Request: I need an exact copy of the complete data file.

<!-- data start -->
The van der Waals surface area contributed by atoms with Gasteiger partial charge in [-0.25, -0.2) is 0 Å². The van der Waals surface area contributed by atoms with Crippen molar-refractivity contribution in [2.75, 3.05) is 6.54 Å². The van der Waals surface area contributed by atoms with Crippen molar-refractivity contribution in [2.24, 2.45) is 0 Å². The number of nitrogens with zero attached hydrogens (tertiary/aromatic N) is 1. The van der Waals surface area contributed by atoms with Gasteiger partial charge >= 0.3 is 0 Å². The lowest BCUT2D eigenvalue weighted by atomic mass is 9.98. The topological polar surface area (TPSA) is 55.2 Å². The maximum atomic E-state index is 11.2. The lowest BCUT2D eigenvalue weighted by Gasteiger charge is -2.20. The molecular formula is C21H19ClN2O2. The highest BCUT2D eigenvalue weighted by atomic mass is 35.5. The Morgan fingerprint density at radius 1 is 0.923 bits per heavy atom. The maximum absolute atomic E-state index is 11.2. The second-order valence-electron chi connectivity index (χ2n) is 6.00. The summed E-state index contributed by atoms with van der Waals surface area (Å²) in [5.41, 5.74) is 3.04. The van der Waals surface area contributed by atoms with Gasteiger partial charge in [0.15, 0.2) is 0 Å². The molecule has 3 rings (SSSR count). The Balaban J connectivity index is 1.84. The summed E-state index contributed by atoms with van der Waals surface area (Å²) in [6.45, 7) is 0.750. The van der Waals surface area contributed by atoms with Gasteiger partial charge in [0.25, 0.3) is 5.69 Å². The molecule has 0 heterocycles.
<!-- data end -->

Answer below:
The van der Waals surface area contributed by atoms with Gasteiger partial charge in [-0.25, -0.2) is 0 Å². The van der Waals surface area contributed by atoms with Crippen molar-refractivity contribution in [2.75, 3.05) is 6.54 Å². The van der Waals surface area contributed by atoms with Crippen molar-refractivity contribution in [2.24, 2.45) is 0 Å². The number of nitrogens with zero attached hydrogens (tertiary/aromatic N) is 1. The van der Waals surface area contributed by atoms with Gasteiger partial charge >= 0.3 is 0 Å². The lowest BCUT2D eigenvalue weighted by atomic mass is 9.98. The topological polar surface area (TPSA) is 55.2 Å². The maximum atomic E-state index is 11.2. The lowest BCUT2D eigenvalue weighted by Gasteiger charge is -2.20. The molecular formula is C21H19ClN2O2. The highest BCUT2D eigenvalue weighted by atomic mass is 35.5. The Morgan fingerprint density at radius 1 is 0.923 bits per heavy atom. The maximum absolute atomic E-state index is 11.2. The second-order valence-electron chi connectivity index (χ2n) is 6.00. The summed E-state index contributed by atoms with van der Waals surface area (Å²) in [5.41, 5.74) is 3.04. The van der Waals surface area contributed by atoms with Gasteiger partial charge in [0.15, 0.2) is 0 Å². The molecule has 3 rings (SSSR count). The Balaban J connectivity index is 1.84. The summed E-state index contributed by atoms with van der Waals surface area (Å²) in [6.45, 7) is 0.750. The van der Waals surface area contributed by atoms with Gasteiger partial charge in [0.25, 0.3) is 5.69 Å². The molecule has 0 heterocycles.